Supported employment provides personalized supports for people with significant disabilities to find and keep paid employment. It is based on the principle that with the proper supports, all individuals, regardless of the nature or extent of their disability, can be gainfully employed.12 Since 2005, Illinois has offered supported employment services using an evidence-based practice that is targeted to individuals with serious mental illness. This model, known as Individual Placement and Support (IPS), integrates employment services with mental health services. Developed at Dartmouth University, the IPS model is predicated on seven core principles:

1. Consumer choice—all individuals who are interested in working are eligible for IPS;

2. Integrated services—vocational and mental health services are part of the overall treatment approach;

3. Competitive employment in regular work settings—there is no pre-employment training or placement in sheltered or segregated work settings;

4. Place and train—individuals are placed in competitive work settings as soon as they feel ready, without extensive training or a career exploration period;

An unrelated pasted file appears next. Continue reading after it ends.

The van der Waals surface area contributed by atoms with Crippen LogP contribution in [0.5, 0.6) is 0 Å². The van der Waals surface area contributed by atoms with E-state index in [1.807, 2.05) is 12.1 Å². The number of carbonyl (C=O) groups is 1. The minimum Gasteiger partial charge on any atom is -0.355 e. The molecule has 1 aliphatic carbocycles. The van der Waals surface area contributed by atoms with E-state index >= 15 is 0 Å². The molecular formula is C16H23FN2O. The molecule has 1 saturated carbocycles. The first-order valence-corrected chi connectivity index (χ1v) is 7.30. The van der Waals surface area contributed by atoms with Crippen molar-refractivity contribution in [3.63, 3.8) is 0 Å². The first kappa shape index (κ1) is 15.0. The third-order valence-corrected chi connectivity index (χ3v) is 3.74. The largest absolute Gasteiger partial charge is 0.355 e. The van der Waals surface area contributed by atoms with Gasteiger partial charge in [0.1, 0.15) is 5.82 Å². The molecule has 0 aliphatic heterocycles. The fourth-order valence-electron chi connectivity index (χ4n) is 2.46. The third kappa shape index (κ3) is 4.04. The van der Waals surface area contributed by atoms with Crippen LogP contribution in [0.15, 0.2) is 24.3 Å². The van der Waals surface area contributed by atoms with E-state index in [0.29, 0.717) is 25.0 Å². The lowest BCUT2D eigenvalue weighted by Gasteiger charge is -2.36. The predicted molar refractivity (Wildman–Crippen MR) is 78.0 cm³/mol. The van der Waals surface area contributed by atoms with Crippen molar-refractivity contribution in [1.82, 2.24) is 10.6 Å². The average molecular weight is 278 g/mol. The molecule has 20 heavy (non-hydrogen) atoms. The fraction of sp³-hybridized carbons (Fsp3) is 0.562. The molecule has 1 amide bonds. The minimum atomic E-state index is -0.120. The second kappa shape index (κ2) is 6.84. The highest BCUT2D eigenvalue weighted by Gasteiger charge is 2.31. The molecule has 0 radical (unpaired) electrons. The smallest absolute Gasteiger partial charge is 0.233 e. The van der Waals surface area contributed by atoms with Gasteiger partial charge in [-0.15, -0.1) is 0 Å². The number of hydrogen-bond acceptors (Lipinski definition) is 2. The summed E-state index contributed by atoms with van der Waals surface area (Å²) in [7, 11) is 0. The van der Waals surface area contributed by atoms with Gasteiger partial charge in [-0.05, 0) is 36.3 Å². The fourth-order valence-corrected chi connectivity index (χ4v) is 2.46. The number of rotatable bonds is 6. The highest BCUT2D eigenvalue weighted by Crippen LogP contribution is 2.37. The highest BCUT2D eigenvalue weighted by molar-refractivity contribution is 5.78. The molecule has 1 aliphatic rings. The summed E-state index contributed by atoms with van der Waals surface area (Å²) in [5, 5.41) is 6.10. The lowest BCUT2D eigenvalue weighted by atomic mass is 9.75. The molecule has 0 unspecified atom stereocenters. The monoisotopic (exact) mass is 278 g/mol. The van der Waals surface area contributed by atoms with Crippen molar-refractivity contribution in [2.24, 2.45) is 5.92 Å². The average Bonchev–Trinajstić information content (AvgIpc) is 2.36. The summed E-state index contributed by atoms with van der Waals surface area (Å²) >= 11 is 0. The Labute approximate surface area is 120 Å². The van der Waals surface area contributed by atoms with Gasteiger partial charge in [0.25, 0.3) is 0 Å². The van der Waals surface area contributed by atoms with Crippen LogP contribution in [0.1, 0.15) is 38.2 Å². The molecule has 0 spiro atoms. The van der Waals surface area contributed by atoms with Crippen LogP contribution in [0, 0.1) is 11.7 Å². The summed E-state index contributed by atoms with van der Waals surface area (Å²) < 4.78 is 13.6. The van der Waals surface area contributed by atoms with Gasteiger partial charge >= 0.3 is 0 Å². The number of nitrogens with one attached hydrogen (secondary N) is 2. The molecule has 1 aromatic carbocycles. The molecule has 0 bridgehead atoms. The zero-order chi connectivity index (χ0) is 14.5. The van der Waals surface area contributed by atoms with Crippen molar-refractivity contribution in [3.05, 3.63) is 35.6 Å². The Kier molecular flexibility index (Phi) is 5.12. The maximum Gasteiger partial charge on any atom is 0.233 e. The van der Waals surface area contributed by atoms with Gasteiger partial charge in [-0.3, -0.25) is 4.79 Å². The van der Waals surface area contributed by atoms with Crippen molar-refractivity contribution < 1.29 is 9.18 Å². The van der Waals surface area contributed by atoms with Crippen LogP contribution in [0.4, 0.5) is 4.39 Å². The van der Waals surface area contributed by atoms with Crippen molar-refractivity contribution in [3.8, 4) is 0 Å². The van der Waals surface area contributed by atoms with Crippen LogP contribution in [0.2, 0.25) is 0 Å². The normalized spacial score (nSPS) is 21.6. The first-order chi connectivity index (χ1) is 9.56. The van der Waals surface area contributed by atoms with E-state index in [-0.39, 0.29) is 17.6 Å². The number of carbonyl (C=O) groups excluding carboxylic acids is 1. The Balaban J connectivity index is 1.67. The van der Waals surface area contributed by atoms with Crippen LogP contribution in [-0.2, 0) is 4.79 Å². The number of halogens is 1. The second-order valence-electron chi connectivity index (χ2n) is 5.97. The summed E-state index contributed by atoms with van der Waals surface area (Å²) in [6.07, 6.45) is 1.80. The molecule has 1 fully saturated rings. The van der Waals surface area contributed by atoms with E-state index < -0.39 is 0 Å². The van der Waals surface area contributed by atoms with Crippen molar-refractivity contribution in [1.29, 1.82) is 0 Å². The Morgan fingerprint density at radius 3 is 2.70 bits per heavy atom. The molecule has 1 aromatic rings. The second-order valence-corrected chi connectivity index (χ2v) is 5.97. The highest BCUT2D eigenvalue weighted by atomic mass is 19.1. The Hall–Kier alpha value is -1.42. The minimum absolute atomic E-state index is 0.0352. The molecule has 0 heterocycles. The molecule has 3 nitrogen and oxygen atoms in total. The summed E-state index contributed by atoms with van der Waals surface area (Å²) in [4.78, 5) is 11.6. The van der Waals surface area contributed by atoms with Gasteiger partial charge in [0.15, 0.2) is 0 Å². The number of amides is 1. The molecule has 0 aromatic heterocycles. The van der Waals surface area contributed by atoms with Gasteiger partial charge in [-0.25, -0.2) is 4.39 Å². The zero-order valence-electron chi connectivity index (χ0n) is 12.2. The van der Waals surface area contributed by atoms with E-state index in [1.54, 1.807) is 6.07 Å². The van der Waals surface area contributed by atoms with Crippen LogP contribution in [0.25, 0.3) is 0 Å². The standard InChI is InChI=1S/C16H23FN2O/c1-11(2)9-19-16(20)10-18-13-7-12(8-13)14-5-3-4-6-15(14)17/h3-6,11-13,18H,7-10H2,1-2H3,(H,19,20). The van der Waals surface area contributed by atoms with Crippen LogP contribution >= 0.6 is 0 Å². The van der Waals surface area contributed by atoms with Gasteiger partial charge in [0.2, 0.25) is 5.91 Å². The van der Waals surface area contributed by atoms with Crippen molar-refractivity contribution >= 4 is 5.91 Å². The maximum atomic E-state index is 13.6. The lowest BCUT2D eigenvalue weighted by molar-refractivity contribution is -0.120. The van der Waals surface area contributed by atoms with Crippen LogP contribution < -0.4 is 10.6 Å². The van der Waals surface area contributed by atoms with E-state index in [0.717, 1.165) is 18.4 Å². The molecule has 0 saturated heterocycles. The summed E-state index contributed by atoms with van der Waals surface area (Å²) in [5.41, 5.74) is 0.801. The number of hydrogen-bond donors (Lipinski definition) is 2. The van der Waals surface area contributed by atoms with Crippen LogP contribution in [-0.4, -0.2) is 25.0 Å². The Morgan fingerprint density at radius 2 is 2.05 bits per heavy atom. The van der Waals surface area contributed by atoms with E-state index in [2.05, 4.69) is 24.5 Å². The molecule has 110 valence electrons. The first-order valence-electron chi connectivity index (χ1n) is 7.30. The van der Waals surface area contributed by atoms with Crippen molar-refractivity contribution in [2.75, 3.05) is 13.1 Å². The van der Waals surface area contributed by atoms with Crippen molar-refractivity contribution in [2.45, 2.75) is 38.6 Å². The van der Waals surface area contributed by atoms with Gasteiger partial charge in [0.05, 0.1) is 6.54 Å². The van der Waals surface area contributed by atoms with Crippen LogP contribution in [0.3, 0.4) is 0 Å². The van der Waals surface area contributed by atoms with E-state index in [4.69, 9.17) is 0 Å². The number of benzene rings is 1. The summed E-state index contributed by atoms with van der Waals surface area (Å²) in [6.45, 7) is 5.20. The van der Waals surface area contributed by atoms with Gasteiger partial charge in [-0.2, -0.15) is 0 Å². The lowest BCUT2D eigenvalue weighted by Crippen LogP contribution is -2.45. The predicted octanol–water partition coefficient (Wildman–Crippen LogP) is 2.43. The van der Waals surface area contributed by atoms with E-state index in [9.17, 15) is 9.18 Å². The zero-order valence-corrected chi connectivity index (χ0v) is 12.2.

5. Personalized follow-on support—after placement, individuals and their employers receive ongoing support, if desired, for as long as it is needed;

6. Person-centered service—the job search and follow-on supports are driven by the individual’s personal preferences, experiences, strengths, and choices, not the judgment of the employment specialist; and

7. Benefits counseling—provided to clients to ensure that they can successfully handle any impact of employment on Medicaid or Social Security benefits.13

In the final quarter of Fiscal Year 2014, 1,662 people were receiving IPS services in Illinois.14 For agencies providing these services, a case is considered successful when an individual is employed in a competitive, integrated setting, usually for a minimum of three out of six months. In Fiscal Year 2014, the success rate for this program was 72 percent, an increase from 63 percent in the previous fiscal year.15